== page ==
library(fastTS)
library(tibble)
set.seed(123)

# Lake Huron data set

data("LakeHuron")
years <- time(LakeHuron)
fit <- fastTS(LakeHuron, n_lags_max = 3)
fit
#> An endogenous PACF-based fastTS model.
#>
#>  PF_gamma AICc_d BIC_d
#>      0.00    *0*  0.54
#>      0.25  <0.01  0.54
#>      0.50   0.01  0.55
#>      1.00   0.05  0.28
#>      2.00   0.66   *0*
#>      4.00   4.46  0.89
#>      8.00   4.46  0.89
#>     16.00   4.46  0.89
#>
#> AICc_d and BIC_d are the difference from the minimum; *0* is best.
#>
#> - Best AICc model: 4 active terms
#> - Best BIC  model: 3 active terms
#>
#> Test-set prediction accuracy (20% held-out test set)
#>           rmse       rsq       mae
#> AICc 0.7836646 0.5955089 0.6056737
#> BIC  0.7486619 0.6308355 0.6032140

## What does predict do?

Let $$y_t$$ refer to our outcome series, and $$\hat y_t^{(k)}$$ refer to the $$k$$-step-ahead prediction for $$y_t$$.

The predicted value returned at any time point $$t$$ is the model’s prediction for that point $$\hat y_t$$, given the model and all data up to $$t -$$ n_ahead. This means that

• The 1-step prediction $$\hat y_t^{(1)}$$ is computed by using lags of $$y_t$$ deemed important by the fitting process.

• The 2-step prediction $$\hat y_t^{(2)}$$ is computed by using important lags of $$y_t$$, but replacing the first lag $$y_{t-1}$$ with $$\hat y_{t-1}^{(1)}$$.

• The 3-step prediction $$\hat y_t^{(3)}$$ is computed by replacing the first lag $$y_{t-1}$$ with $$\hat y_{t-1}^{(2)}$$ and the second lag $$y_{t-2}$$ with $$\hat y_{t-2}^{(1)}$$.

• And so on until the $$k$$-step prediction $$\hat y_t^{(k)}$$ is similarly computed by replacing lags of $$y_t$$ with predicted values as necessary.

Here is an example with the LakeHuron data set.

p1 <- predict(fit, n_ahead = 1)
p7 <- predict(fit, n_ahead = 7)
predictions <- tibble(years, LakeHuron, p1, p7)
#> # A tibble: 10 × 4
#>    years LakeHuron    p1    p7
#>    <dbl>     <dbl> <dbl> <dbl>
#>  1  1875      580.   NA    NA
#>  2  1876      582.   NA    NA
#>  3  1877      581.   NA    NA
#>  4  1878      581.  580.   NA
#>  5  1879      580.  581.   NA
#>  6  1880      580.  579.   NA
#>  7  1881      580.  581.   NA
#>  8  1882      581.  580.   NA
#>  9  1883      581.  581.   NA
#> 10  1884      581.  581.  579.
tail(predictions)
#> # A tibble: 6 × 4
#>   years LakeHuron    p1    p7
#>   <dbl>     <dbl> <dbl> <dbl>
#> 1  1967      578.  578.  579.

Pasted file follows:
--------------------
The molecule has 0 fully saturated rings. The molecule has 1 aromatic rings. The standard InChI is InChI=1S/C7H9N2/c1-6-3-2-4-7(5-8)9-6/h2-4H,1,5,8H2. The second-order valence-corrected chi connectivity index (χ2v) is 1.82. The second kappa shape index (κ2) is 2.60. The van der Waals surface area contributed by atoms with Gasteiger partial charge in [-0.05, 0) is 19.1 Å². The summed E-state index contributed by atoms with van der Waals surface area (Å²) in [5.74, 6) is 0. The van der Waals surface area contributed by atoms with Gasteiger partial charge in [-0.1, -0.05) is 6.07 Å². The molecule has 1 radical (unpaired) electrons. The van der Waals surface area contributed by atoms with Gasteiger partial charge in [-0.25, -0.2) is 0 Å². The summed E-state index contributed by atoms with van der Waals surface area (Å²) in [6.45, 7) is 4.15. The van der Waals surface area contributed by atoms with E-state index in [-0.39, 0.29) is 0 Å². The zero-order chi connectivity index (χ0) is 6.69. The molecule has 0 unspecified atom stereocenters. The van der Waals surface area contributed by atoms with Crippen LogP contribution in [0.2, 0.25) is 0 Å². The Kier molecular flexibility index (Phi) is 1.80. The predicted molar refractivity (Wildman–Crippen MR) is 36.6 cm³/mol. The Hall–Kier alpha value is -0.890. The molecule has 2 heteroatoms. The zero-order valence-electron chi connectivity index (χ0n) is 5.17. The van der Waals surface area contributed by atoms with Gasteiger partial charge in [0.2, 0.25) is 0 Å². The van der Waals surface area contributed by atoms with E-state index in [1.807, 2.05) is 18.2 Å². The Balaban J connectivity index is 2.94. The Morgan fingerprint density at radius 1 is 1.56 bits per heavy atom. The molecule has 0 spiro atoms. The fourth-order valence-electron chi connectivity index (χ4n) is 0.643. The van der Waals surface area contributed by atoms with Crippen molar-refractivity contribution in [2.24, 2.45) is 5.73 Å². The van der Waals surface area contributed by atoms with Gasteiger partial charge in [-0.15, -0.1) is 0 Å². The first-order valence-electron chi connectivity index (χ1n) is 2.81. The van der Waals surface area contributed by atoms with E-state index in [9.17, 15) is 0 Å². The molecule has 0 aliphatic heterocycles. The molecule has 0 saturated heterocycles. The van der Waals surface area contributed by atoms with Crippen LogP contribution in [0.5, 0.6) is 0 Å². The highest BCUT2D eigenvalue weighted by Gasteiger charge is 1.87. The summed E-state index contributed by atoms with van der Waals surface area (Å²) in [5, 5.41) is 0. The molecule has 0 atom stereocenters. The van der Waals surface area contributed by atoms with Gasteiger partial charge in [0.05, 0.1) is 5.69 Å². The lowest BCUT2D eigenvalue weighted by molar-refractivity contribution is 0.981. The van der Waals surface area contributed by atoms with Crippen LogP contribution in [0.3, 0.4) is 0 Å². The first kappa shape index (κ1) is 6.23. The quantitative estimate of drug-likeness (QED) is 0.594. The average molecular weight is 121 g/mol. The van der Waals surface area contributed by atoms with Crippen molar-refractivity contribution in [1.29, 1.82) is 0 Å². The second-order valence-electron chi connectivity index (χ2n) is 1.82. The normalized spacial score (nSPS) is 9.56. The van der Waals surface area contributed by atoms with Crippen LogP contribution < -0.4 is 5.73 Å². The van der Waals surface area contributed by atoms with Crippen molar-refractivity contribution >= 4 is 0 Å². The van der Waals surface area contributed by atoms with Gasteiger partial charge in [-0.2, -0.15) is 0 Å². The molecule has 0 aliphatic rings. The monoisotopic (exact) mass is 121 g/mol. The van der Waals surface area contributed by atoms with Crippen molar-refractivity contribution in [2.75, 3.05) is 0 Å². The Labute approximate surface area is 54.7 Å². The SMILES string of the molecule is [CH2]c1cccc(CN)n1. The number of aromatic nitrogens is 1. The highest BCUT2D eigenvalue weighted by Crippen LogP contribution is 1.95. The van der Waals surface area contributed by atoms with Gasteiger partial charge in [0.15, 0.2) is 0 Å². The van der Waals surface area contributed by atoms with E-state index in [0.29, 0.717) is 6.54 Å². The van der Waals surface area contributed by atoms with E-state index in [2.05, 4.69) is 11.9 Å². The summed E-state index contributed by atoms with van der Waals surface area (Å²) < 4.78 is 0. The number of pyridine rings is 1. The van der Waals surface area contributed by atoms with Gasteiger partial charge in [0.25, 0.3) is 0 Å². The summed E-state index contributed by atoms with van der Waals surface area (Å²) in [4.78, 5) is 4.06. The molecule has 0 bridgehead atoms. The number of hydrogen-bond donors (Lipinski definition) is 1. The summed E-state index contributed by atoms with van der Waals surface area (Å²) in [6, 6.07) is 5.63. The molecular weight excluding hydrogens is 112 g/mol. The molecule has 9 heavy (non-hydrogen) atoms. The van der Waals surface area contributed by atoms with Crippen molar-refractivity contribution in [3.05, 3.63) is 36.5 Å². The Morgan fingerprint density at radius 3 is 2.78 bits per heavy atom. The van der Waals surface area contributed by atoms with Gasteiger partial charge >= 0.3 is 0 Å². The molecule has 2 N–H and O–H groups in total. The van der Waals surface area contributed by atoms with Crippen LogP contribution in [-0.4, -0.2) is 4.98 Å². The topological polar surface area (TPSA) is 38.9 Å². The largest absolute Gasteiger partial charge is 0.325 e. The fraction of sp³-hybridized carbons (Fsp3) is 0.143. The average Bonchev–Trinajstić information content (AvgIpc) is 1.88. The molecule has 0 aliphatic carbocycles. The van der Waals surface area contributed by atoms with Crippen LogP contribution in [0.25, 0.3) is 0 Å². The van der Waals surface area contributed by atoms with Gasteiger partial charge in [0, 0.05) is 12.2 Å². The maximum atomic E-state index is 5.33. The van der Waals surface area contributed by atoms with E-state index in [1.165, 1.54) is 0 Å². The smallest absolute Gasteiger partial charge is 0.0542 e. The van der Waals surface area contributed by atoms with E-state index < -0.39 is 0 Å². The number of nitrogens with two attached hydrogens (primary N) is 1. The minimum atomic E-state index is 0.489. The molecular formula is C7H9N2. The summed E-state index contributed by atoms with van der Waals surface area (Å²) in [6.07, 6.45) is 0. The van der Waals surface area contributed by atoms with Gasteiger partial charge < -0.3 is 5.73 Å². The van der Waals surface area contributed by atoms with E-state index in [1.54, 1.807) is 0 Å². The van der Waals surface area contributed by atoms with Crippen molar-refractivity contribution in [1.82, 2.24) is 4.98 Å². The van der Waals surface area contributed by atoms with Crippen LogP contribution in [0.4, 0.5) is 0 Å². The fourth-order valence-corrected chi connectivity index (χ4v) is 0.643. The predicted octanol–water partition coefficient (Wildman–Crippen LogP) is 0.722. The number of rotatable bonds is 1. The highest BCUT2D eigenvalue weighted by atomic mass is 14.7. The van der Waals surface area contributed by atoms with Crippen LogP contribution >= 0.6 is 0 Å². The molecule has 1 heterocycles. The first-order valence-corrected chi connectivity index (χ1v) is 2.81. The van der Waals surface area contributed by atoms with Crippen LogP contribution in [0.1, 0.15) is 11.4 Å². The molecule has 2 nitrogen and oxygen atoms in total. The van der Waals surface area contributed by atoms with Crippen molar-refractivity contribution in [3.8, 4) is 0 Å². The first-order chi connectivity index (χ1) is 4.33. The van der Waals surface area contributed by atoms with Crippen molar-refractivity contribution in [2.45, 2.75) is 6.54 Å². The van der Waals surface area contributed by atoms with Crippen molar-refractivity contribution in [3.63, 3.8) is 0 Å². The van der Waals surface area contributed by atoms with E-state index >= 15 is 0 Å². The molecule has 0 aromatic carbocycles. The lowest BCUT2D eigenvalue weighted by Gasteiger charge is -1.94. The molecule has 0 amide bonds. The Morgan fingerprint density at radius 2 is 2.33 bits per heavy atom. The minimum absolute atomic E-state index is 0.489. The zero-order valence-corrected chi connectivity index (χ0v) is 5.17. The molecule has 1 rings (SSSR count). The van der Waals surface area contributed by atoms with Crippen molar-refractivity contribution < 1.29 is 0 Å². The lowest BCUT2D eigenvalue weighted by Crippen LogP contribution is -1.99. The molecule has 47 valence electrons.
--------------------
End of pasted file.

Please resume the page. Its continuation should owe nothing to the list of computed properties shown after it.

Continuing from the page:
#> 2  1968      579.  579.  579.
#> 3  1969      580.  579.  579.
#> 4  1970      579.  580.  579.
#> 5  1971      580.  579.  578.
#> 6  1972      580.  580.  579.
• The predict function returns missing values for the first n_lags_max observations for 1-step ahead predictions. The prediction process back-fill real values when necessary for early predictions, but resets to NA before returning predictions.
• In 1884, the model’s 1-step prediction, the one that would be made in 1883, is 581.1087408.
• The 7-step prediction for 1884, the one “made” in 1877, is 579.4498549.

Note: there is a “burn-in” component to fastTS objects that means the first n_lags_max observations are back-filled in.

## Forecasting

By default, the predict function does not produce forecasts. In order to get forecasts, we need to set forecast_ahead = TRUE, which will return forecasted values at the tail end of the returned vector.

predictions <- tibble(time = c(1973), p1)

predictions <- tibble(time = c(1973:1979), p7)
predictions
#> # A tibble: 7 × 2
#>    time    p7
#>   <int> <dbl>
#> 1  1973  580.
#> 2  1974  580.
#> 3  1975  579.
#> 4  1976  579.
#> 5  1977  579.
#> 6  1978  579.
#> 7  1979  579.

Finally, the return_intermediate option allows users to collect all of the step-ahead predictions up to $$k$$:

p1_p7 <- predict(fit, n_ahead = 7, return_intermediate = TRUE)

predictions <- tibble(years, LakeHuron, p1_p7)
tail(predictions)
#> # A tibble: 6 × 9
#>   years LakeHuron    p1    p2    p3    p4    p5    p6    p7
#>   <dbl>     <dbl> <dbl> <dbl> <dbl> <dbl> <dbl> <dbl> <dbl>
#> 1  1967      578.  578.  578.  578.  578.  579.  579.  579.
#> 2  1968      579.  579.  578.  578.  578.  578.  579.  579.
#> 3  1969      580.  579.  579.  578.  578.  578.  578.  579.
#> 4  1970      579.  580.  579.  579.  578.  578.  578.  579.
#> 5  1971      580.  579.  580.  579.  579.  578.  578.  578.
#> 6  1972      580.  580.  579.  579.  579.  579.  579.  579.